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Fragmental display of women’s bodies in advertisements encourage the objectification of their bodies. It is not news that the media highlights and glorifies  slender legs, perky breasts, and when this happens we disconnect the body from the individual because it becomes sexualized. Also, when these are the only kinds of bodies being celebrated (or objectified), it encourages others that do not look like that to feel uncomfortable in their bodies.

What is broadcasted on media are images and ideas which have been influenced by the beauty myth. Flawless skin, thin stature and all the other components of beauty as set by society. The standards of beauty as portrayed in media are impossible to achieve since the models have been transformed into these images through some technical means. However, there is an incredible amount of damage to women especially young girls who are growing into themselves.

One of the reasons that there is so much exploitation of women through media is the fact that media products are established through the male gaze. We are bombarded with images of sexualized women, and we do not even realize it. We are blind to this because the concept of sexualizing women and their bodies have been normalized.  The objectification of women is introduced at a real part of life for all of us and usually comes off as simple images and blows up into dominant depictions of women that are degrading and overall promote sexual violence. For example, in Coca-Cola ads, there have been women in their images which may seem harmless, but the picture focuses on the lips of the women rather than showcasing her as a whole person. Why aren’t men displayed this way for the same kinds of products? Normalizing the idea that women are passive and sexual objects often translate into today’s acts of gendered violence.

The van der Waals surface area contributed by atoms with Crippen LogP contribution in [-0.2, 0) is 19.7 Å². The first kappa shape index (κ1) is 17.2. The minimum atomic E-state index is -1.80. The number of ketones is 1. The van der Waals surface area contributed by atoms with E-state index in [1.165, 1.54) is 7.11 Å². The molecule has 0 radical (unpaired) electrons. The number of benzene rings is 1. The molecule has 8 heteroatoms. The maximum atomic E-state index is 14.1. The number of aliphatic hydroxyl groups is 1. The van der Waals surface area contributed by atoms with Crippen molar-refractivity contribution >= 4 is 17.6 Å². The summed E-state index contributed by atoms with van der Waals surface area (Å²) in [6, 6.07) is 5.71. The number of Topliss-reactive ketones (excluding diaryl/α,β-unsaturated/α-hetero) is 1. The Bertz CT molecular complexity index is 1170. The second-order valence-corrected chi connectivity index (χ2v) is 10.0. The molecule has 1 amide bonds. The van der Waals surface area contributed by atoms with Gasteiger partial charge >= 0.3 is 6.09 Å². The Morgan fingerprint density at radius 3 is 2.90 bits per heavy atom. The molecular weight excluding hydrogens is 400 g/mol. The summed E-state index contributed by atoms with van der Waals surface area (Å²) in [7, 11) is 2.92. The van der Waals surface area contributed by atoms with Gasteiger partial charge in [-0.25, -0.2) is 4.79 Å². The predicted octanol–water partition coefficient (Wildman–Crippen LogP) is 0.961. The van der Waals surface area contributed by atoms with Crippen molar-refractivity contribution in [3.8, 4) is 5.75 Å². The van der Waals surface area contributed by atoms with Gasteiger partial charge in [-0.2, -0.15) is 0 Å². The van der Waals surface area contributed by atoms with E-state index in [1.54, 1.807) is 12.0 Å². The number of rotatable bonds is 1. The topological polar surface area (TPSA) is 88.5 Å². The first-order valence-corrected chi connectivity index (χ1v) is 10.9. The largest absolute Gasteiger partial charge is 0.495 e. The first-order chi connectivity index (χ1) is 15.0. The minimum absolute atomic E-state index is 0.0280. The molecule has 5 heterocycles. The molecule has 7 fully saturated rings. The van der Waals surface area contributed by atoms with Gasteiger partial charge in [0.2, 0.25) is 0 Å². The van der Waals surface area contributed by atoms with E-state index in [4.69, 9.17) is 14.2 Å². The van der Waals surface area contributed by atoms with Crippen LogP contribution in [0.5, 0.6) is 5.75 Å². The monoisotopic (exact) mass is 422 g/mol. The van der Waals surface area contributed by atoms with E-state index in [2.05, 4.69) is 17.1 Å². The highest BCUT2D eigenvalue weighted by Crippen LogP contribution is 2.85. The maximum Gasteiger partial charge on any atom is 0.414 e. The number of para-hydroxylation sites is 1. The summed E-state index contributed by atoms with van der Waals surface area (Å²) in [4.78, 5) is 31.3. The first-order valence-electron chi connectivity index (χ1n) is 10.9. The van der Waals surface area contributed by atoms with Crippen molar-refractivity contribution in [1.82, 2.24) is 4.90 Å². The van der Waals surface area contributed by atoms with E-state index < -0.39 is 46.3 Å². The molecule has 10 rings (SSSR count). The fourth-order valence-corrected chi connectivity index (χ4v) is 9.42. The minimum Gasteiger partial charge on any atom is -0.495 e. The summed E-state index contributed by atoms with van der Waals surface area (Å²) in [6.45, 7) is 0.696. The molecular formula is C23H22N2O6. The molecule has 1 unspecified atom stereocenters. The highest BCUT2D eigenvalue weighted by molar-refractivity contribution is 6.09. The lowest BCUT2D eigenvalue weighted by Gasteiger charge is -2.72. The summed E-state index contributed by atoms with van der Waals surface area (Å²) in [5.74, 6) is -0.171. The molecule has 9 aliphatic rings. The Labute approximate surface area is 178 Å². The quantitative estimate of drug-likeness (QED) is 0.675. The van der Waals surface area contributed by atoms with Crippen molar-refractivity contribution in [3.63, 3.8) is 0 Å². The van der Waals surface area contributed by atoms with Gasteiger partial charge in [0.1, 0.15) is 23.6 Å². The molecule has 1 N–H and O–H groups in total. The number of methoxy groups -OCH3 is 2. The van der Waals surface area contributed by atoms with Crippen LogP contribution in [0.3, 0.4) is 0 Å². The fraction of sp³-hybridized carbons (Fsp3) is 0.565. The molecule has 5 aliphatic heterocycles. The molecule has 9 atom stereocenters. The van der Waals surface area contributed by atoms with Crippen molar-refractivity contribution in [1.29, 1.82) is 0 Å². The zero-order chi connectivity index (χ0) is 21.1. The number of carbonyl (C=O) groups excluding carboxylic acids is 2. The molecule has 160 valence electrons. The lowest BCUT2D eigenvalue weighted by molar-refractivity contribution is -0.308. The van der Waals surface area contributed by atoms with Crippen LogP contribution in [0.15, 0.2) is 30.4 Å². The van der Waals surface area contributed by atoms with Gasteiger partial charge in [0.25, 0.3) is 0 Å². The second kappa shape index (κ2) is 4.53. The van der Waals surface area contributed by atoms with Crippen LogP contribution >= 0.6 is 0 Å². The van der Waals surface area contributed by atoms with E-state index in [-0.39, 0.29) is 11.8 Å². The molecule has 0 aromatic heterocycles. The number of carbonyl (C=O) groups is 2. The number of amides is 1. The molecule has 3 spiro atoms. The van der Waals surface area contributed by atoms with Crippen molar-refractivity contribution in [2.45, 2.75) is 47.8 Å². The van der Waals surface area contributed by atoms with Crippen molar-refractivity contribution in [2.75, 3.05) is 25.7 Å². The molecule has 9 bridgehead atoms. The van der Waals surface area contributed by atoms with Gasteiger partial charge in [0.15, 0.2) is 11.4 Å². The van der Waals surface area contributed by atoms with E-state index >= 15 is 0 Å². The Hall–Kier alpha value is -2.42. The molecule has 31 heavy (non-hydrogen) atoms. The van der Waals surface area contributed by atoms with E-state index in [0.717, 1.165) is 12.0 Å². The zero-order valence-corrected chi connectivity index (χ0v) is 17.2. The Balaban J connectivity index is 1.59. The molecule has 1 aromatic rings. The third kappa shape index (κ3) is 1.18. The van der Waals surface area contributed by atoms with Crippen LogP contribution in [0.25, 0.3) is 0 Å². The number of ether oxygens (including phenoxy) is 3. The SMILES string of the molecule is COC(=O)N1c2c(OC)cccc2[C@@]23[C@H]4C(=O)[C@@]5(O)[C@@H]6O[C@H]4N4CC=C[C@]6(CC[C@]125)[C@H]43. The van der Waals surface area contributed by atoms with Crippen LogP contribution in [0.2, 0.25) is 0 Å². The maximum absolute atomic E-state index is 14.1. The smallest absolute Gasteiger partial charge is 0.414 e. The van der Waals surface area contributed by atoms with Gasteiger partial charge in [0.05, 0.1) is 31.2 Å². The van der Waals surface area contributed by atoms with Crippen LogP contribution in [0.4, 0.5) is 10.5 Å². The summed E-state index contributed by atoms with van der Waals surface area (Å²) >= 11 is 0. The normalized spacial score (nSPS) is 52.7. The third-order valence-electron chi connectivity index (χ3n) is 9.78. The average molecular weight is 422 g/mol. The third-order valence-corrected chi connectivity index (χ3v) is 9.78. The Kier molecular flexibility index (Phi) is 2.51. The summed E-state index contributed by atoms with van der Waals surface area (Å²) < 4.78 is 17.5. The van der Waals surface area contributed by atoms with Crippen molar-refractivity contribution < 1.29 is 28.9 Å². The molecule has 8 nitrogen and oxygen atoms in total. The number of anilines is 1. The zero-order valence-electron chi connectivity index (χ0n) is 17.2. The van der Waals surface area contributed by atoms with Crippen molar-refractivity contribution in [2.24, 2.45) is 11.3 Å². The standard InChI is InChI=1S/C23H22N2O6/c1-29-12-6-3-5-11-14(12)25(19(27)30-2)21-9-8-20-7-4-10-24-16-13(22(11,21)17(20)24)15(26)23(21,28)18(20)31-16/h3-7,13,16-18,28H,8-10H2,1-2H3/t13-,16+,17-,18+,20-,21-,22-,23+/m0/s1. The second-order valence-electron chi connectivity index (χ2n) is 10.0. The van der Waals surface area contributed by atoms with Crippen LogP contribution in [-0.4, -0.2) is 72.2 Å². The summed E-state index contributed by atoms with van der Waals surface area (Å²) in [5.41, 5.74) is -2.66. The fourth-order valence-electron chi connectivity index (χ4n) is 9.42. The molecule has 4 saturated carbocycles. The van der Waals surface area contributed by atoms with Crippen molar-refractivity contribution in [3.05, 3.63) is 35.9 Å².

When we normalize images of women as sexual objects, we are also encouraging some men to see them and treat them as such. Dangerous attitudes in boys and men begin to develop, and the results lie in the way women are treated and perceived and almost creates a sense of entitlement from men to a woman’s body.

Everyone is affected by these exploitative images, as they reinforce the narrative of sexual objectification that women interiorize. The way women’s bodies are portrayed in media is indicative of the society’s general view and treatment of women. I believe that we can change this narrative and pave the way for a more empowering and intersectional view of women.

Jahaira is a double major in Psychology and Women's and Gender Studies and a campus correspondent for the Her Campus chapter at Wells College. 
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